The Sinclair ZX81: a Raspberry Pi retro restyle – Part 2

Previously on ‘ZX81: a Raspberry Pi retro restyle’: I used a headerless Arduino Leonardo to connect a ZX81 microcomputer keyboard to a Raspberry Pi via USB, using code to handle normal, shifted and function-shifted key presses.

After some searching on eBay, I found an old ZX81 going cheap because it lacked cables, though when it arrived, I found the computer itself to be in excellent condition. Possibly it has never been used, though how if that were the case the cables were lost and the box got so tatty is a mystery I will probably never solve.

ZX keyboard controller

A new ZX keyboard connected to the USB controller – an Arduino Leonardo

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The Sinclair ZX81: a Raspberry Pi retro restyle – Part 1

I love the design of the Sinclair ZX81. It was never a great computer, even in 1981. It only had 1KB of on-board RAM, it was slow, it was small, it could only do black and white graphics, and it’s membrane keyboard was useless for fast typing. But it looked fantastic: black, sleek and totally futuristic. Almost all other 1980s microcomputers now look very dated. No surprise there, of course, but the ZX81 still looks amazing.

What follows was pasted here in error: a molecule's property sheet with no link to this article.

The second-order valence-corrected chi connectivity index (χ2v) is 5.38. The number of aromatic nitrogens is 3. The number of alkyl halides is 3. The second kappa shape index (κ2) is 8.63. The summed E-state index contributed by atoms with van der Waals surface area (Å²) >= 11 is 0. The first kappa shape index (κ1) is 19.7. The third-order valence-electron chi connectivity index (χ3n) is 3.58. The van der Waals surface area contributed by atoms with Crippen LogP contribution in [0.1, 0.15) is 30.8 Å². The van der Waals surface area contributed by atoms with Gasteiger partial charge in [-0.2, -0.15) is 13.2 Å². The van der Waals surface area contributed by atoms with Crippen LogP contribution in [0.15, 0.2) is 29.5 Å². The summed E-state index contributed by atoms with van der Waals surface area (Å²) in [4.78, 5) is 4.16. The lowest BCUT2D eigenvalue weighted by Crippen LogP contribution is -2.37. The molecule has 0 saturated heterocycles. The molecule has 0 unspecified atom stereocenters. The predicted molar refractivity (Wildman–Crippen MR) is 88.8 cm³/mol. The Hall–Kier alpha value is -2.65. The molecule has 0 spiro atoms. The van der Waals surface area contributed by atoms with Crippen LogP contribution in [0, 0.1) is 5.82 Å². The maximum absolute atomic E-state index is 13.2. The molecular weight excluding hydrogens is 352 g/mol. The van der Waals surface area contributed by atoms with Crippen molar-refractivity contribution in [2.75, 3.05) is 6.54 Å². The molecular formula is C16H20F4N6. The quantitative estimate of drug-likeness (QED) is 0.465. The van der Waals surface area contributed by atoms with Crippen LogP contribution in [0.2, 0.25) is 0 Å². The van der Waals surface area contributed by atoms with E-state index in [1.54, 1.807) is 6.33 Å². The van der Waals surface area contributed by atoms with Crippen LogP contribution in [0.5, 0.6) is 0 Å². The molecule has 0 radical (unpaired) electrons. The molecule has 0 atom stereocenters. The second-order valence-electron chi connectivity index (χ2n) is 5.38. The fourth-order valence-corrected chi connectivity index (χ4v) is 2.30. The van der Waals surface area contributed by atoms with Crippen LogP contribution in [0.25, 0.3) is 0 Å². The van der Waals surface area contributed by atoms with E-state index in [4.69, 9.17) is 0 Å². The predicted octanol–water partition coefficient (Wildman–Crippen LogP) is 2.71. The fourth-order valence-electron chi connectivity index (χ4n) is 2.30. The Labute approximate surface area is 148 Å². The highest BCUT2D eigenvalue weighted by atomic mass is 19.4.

Hats off to Sinclair Research’s industrial designer, Rick Dickinson, for devising a design that is genuinely timeless.

The ZX81 membrane keyboard

The ZX81 keyboard hooked up to the Pi via USB and Arduino

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Retro Review: Thorn EMI Liberator (1985)

In November 2012, I wrote and published the definitive history of the Thorn EMI Liberator, the first British laptop computer, over at The Register. I’d never even heard of the machine when I first saw a picture of it. I spotted the snap while researching the story of the Dragon 32 – some of the Dragon engineers went on to develop the Liberator after Dragon Data, by then a subsidiary of electrical industry giant GEC, was closed down.

I talked to the Liberator’s hardware and software engineers, their bosses and to Bernard Terry, the former civil servant who had the idea for a portable device for text processing in the first place. I even got to see a real Liberator, courtesy of the Science Museum in London, which has one in its collection, though not on public display. That’s a shame, given the Liberator is an example of pioneering British technology. More to the point, I wasn’t able to turn it on and try it out.

Thorn EMI Liberator

The Liberator in action

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RIP: Dragon 32 (1982-2013) my first 8-bit colour microcomputer

My Dragon 32 – bought from Boots, Central Milton Keynes by my father for my Christmas 1982 present – passed away this weekend during routine maintenance. It was 31.

Its early life was a very active one. It help me hone my knowledge of Basic programming, and it soon became my platform for learning the assembly language and machine code of the Motorola 6809E processor, on which it was based. Some of my earliest published work were program listings written on my Dragon and submitted to Britain’s home computer magazines of the early 1980s.

Dragon 32, at peace now

Dragon 32, at peace now

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